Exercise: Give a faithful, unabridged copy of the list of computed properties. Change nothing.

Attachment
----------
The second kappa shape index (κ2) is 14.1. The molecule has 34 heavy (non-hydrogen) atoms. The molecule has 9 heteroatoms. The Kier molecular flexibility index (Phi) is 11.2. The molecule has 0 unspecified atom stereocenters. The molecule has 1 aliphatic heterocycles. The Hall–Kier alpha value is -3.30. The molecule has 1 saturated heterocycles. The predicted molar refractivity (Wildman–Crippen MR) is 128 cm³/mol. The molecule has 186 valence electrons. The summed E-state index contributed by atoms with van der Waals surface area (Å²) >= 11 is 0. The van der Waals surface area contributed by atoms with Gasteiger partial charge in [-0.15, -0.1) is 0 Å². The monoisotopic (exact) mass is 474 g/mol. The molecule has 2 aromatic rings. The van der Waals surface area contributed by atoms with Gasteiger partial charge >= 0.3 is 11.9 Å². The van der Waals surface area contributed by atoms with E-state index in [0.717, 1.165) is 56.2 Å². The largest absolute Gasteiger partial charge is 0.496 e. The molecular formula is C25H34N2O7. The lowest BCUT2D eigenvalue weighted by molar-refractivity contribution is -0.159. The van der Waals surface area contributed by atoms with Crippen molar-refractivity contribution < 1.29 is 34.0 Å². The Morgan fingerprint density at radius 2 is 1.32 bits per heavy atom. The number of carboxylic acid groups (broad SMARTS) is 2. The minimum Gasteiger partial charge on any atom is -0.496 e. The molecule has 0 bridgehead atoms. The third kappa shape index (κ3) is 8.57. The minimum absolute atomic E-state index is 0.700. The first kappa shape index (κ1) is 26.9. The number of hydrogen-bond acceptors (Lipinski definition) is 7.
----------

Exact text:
The second kappa shape index (κ2) is 14.1. The molecule has 34 heavy (non-hydrogen) atoms. The molecule has 9 heteroatoms. The Kier molecular flexibility index (Phi) is 11.2. The molecule has 0 unspecified atom stereocenters. The molecule has 1 aliphatic heterocycles. The Hall–Kier alpha value is -3.30. The molecule has 1 saturated heterocycles. The predicted molar refractivity (Wildman–Crippen MR) is 128 cm³/mol. The molecule has 186 valence electrons. The summed E-state index contributed by atoms with van der Waals surface area (Å²) >= 11 is 0. The van der Waals surface area contributed by atoms with Gasteiger partial charge in [-0.15, -0.1) is 0 Å². The monoisotopic (exact) mass is 474 g/mol. The molecule has 2 aromatic rings. The van der Waals surface area contributed by atoms with Gasteiger partial charge >= 0.3 is 11.9 Å². The van der Waals surface area contributed by atoms with E-state index in [0.717, 1.165) is 56.2 Å². The largest absolute Gasteiger partial charge is 0.496 e. The molecular formula is C25H34N2O7. The lowest BCUT2D eigenvalue weighted by molar-refractivity contribution is -0.159. The van der Waals surface area contributed by atoms with Crippen molar-refractivity contribution < 1.29 is 34.0 Å². The Morgan fingerprint density at radius 2 is 1.32 bits per heavy atom. The number of carboxylic acid groups (broad SMARTS) is 2. The minimum Gasteiger partial charge on any atom is -0.496 e. The molecule has 0 bridgehead atoms. The third kappa shape index (κ3) is 8.57. The minimum absolute atomic E-state index is 0.700. The first kappa shape index (κ1) is 26.9. The number of hydrogen-bond acceptors (Lipinski definition) is 7.